The southeastern part of the cropmark complex contains a number of smaller and less regular fields and enclosures centred on TG 5051 1357. However, their overall alignment is similar to that of the coaxial field system and they are likely to be contemporary with it. The majority of the enclosures present in this area are incomplete, making it difficult to be certain of their true dimensions. However, some fields measure 46m by 37m, 39m by 30m and 44m by 23m. Ditches defining a group of small fields at TG 5054 1342 and TG 5055 1340 contained Late Bronze Age Pottery and flints when excavated in advance of the gas pipeline (S10). Ditches defining a polygonal enclosure centred on TG 5057 1355 also contained worked flints (S10). Although its southwest side is not fully visible as a cropmark, this enclosure appears to have an irregular polygonal plan. It is defined by a 2m wide ditch and measures at least 49m by 34m internally. Two entrances are visible in the northern corner of the enclosure and a further one is present in its southern side. A linear ditch that joins the eastern corner of this enclosure lies on the same alignment as the field system and suggests that they are both contemporary. Two parallel ditches on the same roughly northwest to southeast alignment as the field system at TG 5056 1363 also produced Bronze Age pottery and flints during the excavation (S10). It is possible that the curvilinear enclosure and those grouped around it are a settlement of Late Bronze Age date. An incomplete ring ditch is present to the south of these enclosures at TG 5044 1352. It has a 13m diameter with a narrow ditch that has a 9m wide opening on its southeast side. It is possible that it is a roundhouse of Bronze Age or Iron Age date associated with the settlement.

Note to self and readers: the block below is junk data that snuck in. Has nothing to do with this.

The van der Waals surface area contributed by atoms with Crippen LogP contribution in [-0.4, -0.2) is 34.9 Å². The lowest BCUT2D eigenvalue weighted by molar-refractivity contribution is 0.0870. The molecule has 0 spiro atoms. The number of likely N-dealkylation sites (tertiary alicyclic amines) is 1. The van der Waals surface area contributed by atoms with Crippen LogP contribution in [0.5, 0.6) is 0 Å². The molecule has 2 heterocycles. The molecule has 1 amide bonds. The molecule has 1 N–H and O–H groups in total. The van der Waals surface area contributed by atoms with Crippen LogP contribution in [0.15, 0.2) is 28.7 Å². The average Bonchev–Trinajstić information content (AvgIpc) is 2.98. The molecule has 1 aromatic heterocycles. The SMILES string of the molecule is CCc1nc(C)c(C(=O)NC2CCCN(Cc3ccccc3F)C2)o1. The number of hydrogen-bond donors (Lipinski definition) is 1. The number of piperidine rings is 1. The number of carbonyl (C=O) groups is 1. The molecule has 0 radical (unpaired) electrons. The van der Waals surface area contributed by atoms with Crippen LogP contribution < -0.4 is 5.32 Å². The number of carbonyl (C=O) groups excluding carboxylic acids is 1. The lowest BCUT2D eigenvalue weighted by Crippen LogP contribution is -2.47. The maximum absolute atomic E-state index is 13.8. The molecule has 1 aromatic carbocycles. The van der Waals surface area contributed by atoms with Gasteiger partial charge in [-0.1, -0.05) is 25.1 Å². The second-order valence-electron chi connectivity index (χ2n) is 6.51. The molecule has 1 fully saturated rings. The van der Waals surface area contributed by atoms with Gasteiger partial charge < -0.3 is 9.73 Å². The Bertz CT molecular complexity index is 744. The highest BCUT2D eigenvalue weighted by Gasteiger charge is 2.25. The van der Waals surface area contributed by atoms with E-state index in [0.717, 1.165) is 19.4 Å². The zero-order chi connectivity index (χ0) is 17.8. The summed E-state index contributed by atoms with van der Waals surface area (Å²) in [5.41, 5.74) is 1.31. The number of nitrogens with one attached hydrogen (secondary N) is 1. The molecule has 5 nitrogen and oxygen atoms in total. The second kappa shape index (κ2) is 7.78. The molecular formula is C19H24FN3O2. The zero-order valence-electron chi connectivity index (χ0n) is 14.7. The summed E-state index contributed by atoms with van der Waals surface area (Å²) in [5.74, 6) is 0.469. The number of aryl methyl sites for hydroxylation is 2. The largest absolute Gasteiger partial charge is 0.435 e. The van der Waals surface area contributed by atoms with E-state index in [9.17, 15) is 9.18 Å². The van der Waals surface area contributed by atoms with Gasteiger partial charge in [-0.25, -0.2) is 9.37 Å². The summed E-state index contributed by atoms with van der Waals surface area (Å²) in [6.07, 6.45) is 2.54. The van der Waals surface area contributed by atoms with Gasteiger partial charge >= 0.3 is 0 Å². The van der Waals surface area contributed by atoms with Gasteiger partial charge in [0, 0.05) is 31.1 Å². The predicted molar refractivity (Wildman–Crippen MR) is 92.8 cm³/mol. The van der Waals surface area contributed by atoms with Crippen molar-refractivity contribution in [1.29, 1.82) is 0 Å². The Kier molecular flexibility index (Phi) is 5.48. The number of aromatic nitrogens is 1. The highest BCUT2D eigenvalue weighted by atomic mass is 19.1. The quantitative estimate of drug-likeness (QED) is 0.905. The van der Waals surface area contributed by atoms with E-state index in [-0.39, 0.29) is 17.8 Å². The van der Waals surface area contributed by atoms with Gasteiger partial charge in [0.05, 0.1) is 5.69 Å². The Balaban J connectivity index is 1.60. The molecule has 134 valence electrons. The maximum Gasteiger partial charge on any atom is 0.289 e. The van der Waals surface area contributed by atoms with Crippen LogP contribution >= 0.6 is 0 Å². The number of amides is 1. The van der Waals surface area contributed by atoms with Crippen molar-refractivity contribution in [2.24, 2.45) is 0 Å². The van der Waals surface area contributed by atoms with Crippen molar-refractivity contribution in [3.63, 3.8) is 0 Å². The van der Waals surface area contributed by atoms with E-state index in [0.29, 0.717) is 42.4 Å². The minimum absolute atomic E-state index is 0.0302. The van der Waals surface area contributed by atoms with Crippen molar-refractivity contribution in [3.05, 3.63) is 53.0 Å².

Apparently overlying the coaxial field system are cropmarks of a rectilinear enclosure and trackway. In contrast to the field system these features are aligned roughly north to south and west to east. The trackway extends for up to 450m between TG 5050 1377 to TG 5059 1420 and is defined by two roughly parallel ditches that measure up to 3.5m across. The distance between the two trackway ditches is 22m at its southern end. It then narrows to 3.5m and the ditches merge into one 10m wide positive cropmark for a distance of 28m. It is possible that this is a section of the trackway that had become hollowed through use and consequently shows as a positive cropmark. The trackway then widens out to a maximum of 17m before continuing intermittently to the north. Funnel type trackways of this type are usually associated with the management of livestock. Attached to the western side of the enclosure at its southern end is a large rectangular enclosure. This is defined in the most part by a 3m wide ditch and measures 144m by 75m externally. The southern part of the enclosure is sub-divided into three sections, which measures 39m, 52m and 33m across. The northern side of these areas appears to be defined by a curvilinear ditch that cuts across the enclosure. This ditch extends for 360m between TG 5018 1397 and TG 5050 1382. Ditches associated with both the rectangular enclosure and the coaxial field system appear to respect and cut across it, suggesting that it may be an early feature that partly survived in the landscape. Ditches adjoining the western end of the rectangular enclosure also appear to respect the curvilinear ditch, forming a roughly trapezoidal enclosure attached to it and centred on TG 5032 1385. Ditches parallel to the rectangular enclosure to its north between TG 5039 1401 and TG 5055 1399 and from TG 5036 1410 to TG 5056 1408 appear to join the western side of the trackway. These and other roughly west to east aligned ditches may form a field system associated with the enclosure. A broken pattern of west to east and north to south ditches are present across the northeastern part of the cropmark complex. These extend across to a broad, north to south aligned ditch between TG 5080 1384 and TG 5082 1406, which cuts a curvilinear enclosure at its northern end (NHER 27608). Further west to east aligned ditches are present in the southern part of the cropmark complex around TG 5049 1358. A west to east aligned ditch, probably the same one represented by the cropmark between TG 5057 1378 and TG 5078 1375, produced Iron Age pottery during the pipeline excavation (S10). It is possible that the trackway, rectangular enclosure and its associated ditches may also be of Iron Age to Roman date.